I felt it was time we talked. That is, some of you may be curious as to how I’m doing this, day in and day out. This happens entirely on an elegantly designed self-propelled vehicle weighed down by some equipment. Today, we’ll just cover two items; the bike and where to go.
The Bike and Me
I’m about 145 lbs and carrying about 50-lbs of stuff in 5 separate bags that is everything in the world to me while I’m out here. It was my decision to also include camping equipment and cameras – things I think make the trip more memorable at the expense of their weight.
The bike itself is 22 lbs and is a custom-built Seven Cycles model called the Expat S. The frame is titanium, the fork is carbon and the handle bars and wheels are aluminum. Most of the 50 lb weight I’m carrying is distributed in the rear of the bike on a strong aluminum rack system. There are two Iberia pannier bags that hang on the sides and one commuter case on top of the rack. I’ve upgraded my tires since starting this trip in the Keys to super-durable Continental Touring 37c tires – probably the best technical move I’ve made on this trip.
One pannier contains two plastic shopping bags – one bag has my cycling clothes and the other all my casual clothes. Each has a minimal amount of clothes for 2 or 3 days. The other pannier has camping equipment and some backup cycling tools and parts.
The commuter case that sits in top of the rack contains all my electronics and camera gear. Also, it carries my money, ID, energy food, toiletries and few other things. It’s also great to use for going shopping or going into town as a place I can stash stuff.
There’s also a top-tube bar bag in the middle of the bike with a basic cycling repair kit for flats, wrenches and a cable and lock system to secure the bike when I leave it in public. Hanging off the handle bars in front is my ultra-light 2-man tent, weighing in at about 5 lbs.
Riding this type of bike, fully loaded, is a new experience. It is very easy to tip to a side and bring the bike and me quickly to the ground. I learned that quickly the first few days. This usually happens when stopping or starting to roll. Once you get the bike rolling its an amazingly solid balance and even tank-like when going down the highway. I’ve learned that even in wind, it usually holds a steady course. Of course, working the margins of a shoulder or even a traffic lane requires concentration and a steady hand. Quick turns must be avoided. One more thing. Don’t try pedaling standing up – you’ll quickly throw yourself off-balance.
It takes me an hour or more each morning to repack and examine the bike before I set out, between 6:00 to 8:00 a.m. depending on what’s ahead.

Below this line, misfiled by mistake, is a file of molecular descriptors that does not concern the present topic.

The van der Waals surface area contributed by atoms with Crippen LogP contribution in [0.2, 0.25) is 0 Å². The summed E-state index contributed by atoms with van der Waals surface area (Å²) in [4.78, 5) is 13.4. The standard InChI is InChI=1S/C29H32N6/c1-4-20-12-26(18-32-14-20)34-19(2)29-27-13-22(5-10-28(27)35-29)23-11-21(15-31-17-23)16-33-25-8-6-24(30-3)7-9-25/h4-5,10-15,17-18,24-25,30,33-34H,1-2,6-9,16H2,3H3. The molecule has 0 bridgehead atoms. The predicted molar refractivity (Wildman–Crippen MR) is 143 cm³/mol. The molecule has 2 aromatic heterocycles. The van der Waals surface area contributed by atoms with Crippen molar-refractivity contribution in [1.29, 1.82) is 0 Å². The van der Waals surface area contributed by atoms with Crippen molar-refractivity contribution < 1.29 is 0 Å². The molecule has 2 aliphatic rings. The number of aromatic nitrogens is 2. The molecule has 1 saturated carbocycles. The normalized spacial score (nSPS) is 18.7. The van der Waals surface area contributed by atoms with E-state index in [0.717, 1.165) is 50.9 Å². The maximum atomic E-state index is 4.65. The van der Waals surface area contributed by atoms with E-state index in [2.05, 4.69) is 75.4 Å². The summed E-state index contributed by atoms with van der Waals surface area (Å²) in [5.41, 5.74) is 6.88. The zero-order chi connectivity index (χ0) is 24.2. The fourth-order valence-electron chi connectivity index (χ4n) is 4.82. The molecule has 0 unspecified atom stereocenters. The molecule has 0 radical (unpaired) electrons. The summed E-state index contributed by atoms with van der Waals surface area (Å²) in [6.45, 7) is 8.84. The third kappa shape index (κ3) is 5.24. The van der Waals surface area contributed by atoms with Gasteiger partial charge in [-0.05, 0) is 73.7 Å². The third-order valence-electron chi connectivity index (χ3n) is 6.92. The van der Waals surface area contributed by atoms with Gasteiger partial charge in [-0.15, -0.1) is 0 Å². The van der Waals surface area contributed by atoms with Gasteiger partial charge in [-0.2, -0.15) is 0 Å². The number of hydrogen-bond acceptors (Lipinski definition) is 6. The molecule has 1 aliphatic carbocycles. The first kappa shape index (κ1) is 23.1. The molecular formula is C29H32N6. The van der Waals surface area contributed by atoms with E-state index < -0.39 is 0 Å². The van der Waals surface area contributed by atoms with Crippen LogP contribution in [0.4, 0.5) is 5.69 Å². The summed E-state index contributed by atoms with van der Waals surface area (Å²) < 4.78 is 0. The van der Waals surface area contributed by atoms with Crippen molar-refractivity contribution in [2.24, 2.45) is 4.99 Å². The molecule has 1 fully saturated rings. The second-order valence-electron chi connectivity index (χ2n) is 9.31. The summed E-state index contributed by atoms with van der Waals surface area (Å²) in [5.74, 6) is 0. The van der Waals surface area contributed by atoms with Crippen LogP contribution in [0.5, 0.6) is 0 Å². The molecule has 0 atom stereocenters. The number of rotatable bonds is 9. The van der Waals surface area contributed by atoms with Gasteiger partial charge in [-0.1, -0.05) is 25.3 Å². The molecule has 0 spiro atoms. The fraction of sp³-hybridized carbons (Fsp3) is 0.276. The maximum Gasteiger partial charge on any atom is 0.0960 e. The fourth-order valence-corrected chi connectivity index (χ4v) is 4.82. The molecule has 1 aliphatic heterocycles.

In Google I Trust…sometimes
The night before I usually examine the route I’m going to take. For me, the route should be about 60 miles which is my current daily target. That will vary each day depending on the route, the lodging options and how I’m feeling. The specific route is a variation of what Google thinks are bicycle routes to a destination. Just go to http://maps.google.com and you will see between any directional points one and usually more routes suggested. That route becomes my compass for the day.
Right now I view the directions I choose and set out, often with Google maps audio instructions on when to turn, just like you might in a car. One problem at the moment is I do not have earphones so hearing the exact turn is difficult most of the time. Also, know that Google’s verbal instructions are often wrong or lead you to places you wish you never saw – such as deserted gravel roads…
The last problem using the Google maps technique is that it eats up smartphone power like crazy. Within 3 to 4 hours my iPhone 7 is on 10% power warning, at which point I hook up one of my two backup power supplies – an absolute must for this ride In fact, I’m using a solar panel backup for one of the supplies.
In any case, it works as long as you know it takes some fine tweaking. For some out there, you might be wondering why not use a proven course someone else has laid out, like the East Coast Greenway or a GPX Strava/Garmin route? My two points here are that marked trails usually based on maximum safety and community-minded factors that make them inefficient if you want to cover as many miles as as you can in the shortest period of time. And, choosing the best digital route take too long to figure out. For a long distance challenge, the best method is still ad hoc using at least some of the quick and effective wisdom that Google maps offers.
That said, I wasted a couple extra hours yesterday thinking I was following the right course and then realizing that I was going in the wrong direction. But, eventually, the miles go on, I get closer to home and the cycling sausage is made.
3 thoughts on “How the sausage is made…part 1”
Keep us posted Paul. I have a similar aspiration somewhere down the road.
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You didn’t mention where you keep your cape ?! Inspiring